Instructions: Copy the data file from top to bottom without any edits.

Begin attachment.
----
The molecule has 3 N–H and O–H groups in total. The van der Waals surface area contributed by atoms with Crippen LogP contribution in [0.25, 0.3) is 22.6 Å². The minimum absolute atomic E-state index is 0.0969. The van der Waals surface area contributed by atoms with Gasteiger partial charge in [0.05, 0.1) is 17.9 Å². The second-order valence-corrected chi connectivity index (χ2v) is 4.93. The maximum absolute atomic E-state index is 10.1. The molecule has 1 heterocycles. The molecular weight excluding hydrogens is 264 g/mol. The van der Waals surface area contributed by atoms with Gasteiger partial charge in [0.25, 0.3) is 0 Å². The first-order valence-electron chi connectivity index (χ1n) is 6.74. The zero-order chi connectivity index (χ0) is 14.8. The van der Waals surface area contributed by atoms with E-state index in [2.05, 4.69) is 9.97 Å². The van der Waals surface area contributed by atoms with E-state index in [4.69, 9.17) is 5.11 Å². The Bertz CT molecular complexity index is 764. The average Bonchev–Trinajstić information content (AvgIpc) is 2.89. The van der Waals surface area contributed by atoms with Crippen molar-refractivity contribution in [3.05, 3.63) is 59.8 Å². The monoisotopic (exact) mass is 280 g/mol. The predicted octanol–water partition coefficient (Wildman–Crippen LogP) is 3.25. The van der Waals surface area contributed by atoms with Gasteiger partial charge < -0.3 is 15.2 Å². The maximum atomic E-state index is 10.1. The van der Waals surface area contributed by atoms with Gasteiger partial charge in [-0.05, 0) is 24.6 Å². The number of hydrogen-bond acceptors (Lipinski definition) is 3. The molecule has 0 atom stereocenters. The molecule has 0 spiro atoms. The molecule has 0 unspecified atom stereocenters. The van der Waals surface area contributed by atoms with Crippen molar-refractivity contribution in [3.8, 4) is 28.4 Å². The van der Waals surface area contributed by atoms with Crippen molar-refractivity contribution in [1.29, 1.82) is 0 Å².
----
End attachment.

The molecule has 3 N–H and O–H groups in total. The van der Waals surface area contributed by atoms with Crippen LogP contribution in [0.25, 0.3) is 22.6 Å². The minimum absolute atomic E-state index is 0.0969. The van der Waals surface area contributed by atoms with Gasteiger partial charge in [0.05, 0.1) is 17.9 Å². The second-order valence-corrected chi connectivity index (χ2v) is 4.93. The maximum absolute atomic E-state index is 10.1. The molecule has 1 heterocycles. The molecular weight excluding hydrogens is 264 g/mol. The van der Waals surface area contributed by atoms with Gasteiger partial charge in [0.25, 0.3) is 0 Å². The first-order valence-electron chi connectivity index (χ1n) is 6.74. The zero-order chi connectivity index (χ0) is 14.8. The van der Waals surface area contributed by atoms with E-state index in [2.05, 4.69) is 9.97 Å². The van der Waals surface area contributed by atoms with E-state index in [4.69, 9.17) is 5.11 Å². The Bertz CT molecular complexity index is 764. The average Bonchev–Trinajstić information content (AvgIpc) is 2.89. The van der Waals surface area contributed by atoms with Crippen molar-refractivity contribution in [3.05, 3.63) is 59.8 Å². The monoisotopic (exact) mass is 280 g/mol. The predicted octanol–water partition coefficient (Wildman–Crippen LogP) is 3.25. The van der Waals surface area contributed by atoms with Gasteiger partial charge < -0.3 is 15.2 Å². The maximum atomic E-state index is 10.1. The van der Waals surface area contributed by atoms with Gasteiger partial charge in [-0.05, 0) is 24.6 Å². The number of hydrogen-bond acceptors (Lipinski definition) is 3. The molecule has 0 atom stereocenters. The molecule has 0 spiro atoms. The molecule has 0 unspecified atom stereocenters. The van der Waals surface area contributed by atoms with Crippen molar-refractivity contribution in [3.8, 4) is 28.4 Å². The van der Waals surface area contributed by atoms with Crippen molar-refractivity contribution in [1.29, 1.82) is 0 Å².